The rally coincided with 2022 contract bargaining for UAW 2865, UAW 5810 and SRU-UAW
By ISABELLA KRZESNIAK — email@example.com
On March 3, members of United Auto Workers (UAW) 5810, the union that represents postdoctoral and academic researchers, UAW 2865, representing teaching assistants, graduate student instructors, tutors and readers and Student Researchers United (SRU-UAW) held a rally to bring awareness to rent burden in Davis. Members of the unions marched from 1st and A Street to Mrak Hall. The rally was one of several that have been taking place across the nine UC campuses and coincided with 2022 contract bargaining for the UC system, which occurs from March to April.
“We have been having housing actions at [all UC schools] as we are entering bargaining to really prioritize housing in this next contract,” said Frangy Pozo, a part-time organizer for UAW 2865.
According to a press release from UAW 2865, 70% of postdoctorates and 90% of academic student employees are rent burdened, which is defined as having to use more than 30% of one’s income on housing. Among the unions’ demands is that the UC put an end to rent burden for all academic student employees.
“The demand is to eliminate rent burden so that none of us as workers need to be prioritizing rent over food, childcare or transportation,” Pozo said.
UAW 5810, UAW 2865 and SRU-UAW collectively represent over 48,000 academic workers. SRU-UAW, which represents more than 17,000 individuals, was recently recognized as a union in December 2021.
“We’re really excited at this stage because we’re at this historic moment,” Pozo said. “We have 48,000 members because of the postdocs, tutors, TAs, readers, student researchers and academic researchers.”
According to a 2022 apartment vacancy survey published by UC Davis, the City of Davis has a vacancy rate of 1.4%.
“That type of scarcity drives up rent prices, which makes it hard for people to live comfortably in Davis,” said Gwen Chodur, a union member and PhD student for nutritional biology. “If you move out of the city in search of cheaper housing, you’re adding on transit costs, and all those things that add up over time.”
On the same day of the rally, the California Supreme Court upheld a 2021 ruling that caps enrollment at UC Berkeley. The ruling favors a group of Berkeley residents who filed a lawsuit pursuant to the California Environmental Quality Act (CEQA), to prevent the dislocation of existing city residents. In effect, this ruling can hamper housing development, and some fear that residents in places like Davis could file suit under the same act, according to Chodur.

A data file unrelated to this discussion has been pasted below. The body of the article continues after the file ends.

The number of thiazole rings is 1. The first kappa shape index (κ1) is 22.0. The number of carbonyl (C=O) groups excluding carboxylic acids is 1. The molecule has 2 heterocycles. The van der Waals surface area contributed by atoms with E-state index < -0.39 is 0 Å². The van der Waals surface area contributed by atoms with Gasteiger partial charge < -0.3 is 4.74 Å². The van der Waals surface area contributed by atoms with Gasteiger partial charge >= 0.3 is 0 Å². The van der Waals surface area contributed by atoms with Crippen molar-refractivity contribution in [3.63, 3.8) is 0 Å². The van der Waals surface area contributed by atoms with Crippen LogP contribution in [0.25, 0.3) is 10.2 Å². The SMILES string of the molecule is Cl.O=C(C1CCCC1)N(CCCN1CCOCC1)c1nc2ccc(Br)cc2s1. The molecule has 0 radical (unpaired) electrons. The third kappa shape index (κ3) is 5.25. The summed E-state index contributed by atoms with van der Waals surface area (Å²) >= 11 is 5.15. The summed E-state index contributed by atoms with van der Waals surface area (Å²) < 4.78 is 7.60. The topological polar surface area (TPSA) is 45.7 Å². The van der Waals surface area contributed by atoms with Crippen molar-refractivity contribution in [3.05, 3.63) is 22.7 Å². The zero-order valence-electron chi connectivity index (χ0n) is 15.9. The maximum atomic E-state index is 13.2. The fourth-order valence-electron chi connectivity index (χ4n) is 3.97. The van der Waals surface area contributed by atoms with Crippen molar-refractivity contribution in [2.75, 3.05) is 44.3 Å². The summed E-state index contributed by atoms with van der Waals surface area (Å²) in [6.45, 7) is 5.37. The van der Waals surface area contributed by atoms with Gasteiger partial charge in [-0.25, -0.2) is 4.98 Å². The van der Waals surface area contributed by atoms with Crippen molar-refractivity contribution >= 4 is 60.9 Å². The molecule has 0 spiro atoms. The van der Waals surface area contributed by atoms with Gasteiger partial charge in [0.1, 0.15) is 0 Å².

“[The ruling] is going to have trickle-down effects,” Chodur said. “We have a very litigious group of homeowners in Berkeley, and it’s a pretty reasonable expectation on our part that we might expect something similar from neighbors in other places.”
The unions also demand that housing be guaranteed for workers from marginalized groups. According to a press release from UAW 2865, rent burden affects people who are undocumented, LGBTQ+, Latino and Black disproportionately.
Pozo believes that the UC Regents’ recent decision to increase chancellor salaries is misguided in light of the prevalence of rent burden.
“We think that is wrong,” Pozo said. “These chancellors can 100% choose to redirect funds, but they chose not to.”
According to the UC’s 2021 Accountability report, the gap between worker salaries and increasing costs of living in the state is a significant issue that deters student recruitment.
“I hope that [the rally] humanizes these struggles and these stories,” Chodur said. “This draws attention to how difficult this is. We need to communicate the urgency of the housing crisis.”
Written by: Isabella Krzesniak — firstname.lastname@example.org